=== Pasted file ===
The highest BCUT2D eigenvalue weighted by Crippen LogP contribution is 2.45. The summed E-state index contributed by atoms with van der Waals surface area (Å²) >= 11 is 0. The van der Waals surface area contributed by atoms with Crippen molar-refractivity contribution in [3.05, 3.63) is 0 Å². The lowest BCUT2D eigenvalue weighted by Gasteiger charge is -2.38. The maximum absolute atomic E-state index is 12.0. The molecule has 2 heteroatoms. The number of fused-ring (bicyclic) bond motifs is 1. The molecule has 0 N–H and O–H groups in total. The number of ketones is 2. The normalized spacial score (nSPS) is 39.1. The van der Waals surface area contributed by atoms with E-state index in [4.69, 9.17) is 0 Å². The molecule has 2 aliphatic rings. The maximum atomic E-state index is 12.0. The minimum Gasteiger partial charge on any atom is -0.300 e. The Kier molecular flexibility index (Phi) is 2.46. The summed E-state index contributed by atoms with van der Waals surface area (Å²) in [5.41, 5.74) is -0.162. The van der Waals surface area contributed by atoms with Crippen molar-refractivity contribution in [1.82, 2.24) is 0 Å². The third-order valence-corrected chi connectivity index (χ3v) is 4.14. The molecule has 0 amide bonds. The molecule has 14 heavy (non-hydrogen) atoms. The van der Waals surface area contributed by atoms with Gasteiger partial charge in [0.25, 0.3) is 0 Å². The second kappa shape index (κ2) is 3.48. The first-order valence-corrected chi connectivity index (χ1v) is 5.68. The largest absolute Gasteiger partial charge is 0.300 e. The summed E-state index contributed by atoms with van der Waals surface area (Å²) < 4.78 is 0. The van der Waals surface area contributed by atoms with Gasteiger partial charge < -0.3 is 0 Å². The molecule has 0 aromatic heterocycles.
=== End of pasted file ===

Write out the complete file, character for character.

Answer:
The highest BCUT2D eigenvalue weighted by Crippen LogP contribution is 2.45. The summed E-state index contributed by atoms with van der Waals surface area (Å²) >= 11 is 0. The van der Waals surface area contributed by atoms with Crippen molar-refractivity contribution in [3.05, 3.63) is 0 Å². The lowest BCUT2D eigenvalue weighted by Gasteiger charge is -2.38. The maximum absolute atomic E-state index is 12.0. The molecule has 2 heteroatoms. The number of fused-ring (bicyclic) bond motifs is 1. The molecule has 0 N–H and O–H groups in total. The number of ketones is 2. The normalized spacial score (nSPS) is 39.1. The van der Waals surface area contributed by atoms with E-state index in [4.69, 9.17) is 0 Å². The molecule has 2 aliphatic rings. The maximum atomic E-state index is 12.0. The minimum Gasteiger partial charge on any atom is -0.300 e. The Kier molecular flexibility index (Phi) is 2.46. The summed E-state index contributed by atoms with van der Waals surface area (Å²) in [5.41, 5.74) is -0.162. The van der Waals surface area contributed by atoms with Crippen molar-refractivity contribution in [1.82, 2.24) is 0 Å². The third-order valence-corrected chi connectivity index (χ3v) is 4.14. The molecule has 0 amide bonds. The molecule has 14 heavy (non-hydrogen) atoms. The van der Waals surface area contributed by atoms with Gasteiger partial charge in [0.25, 0.3) is 0 Å². The second kappa shape index (κ2) is 3.48. The first-order valence-corrected chi connectivity index (χ1v) is 5.68. The largest absolute Gasteiger partial charge is 0.300 e. The summed E-state index contributed by atoms with van der Waals surface area (Å²) < 4.78 is 0. The van der Waals surface area contributed by atoms with Gasteiger partial charge < -0.3 is 0 Å². The molecule has 0 aromatic heterocycles.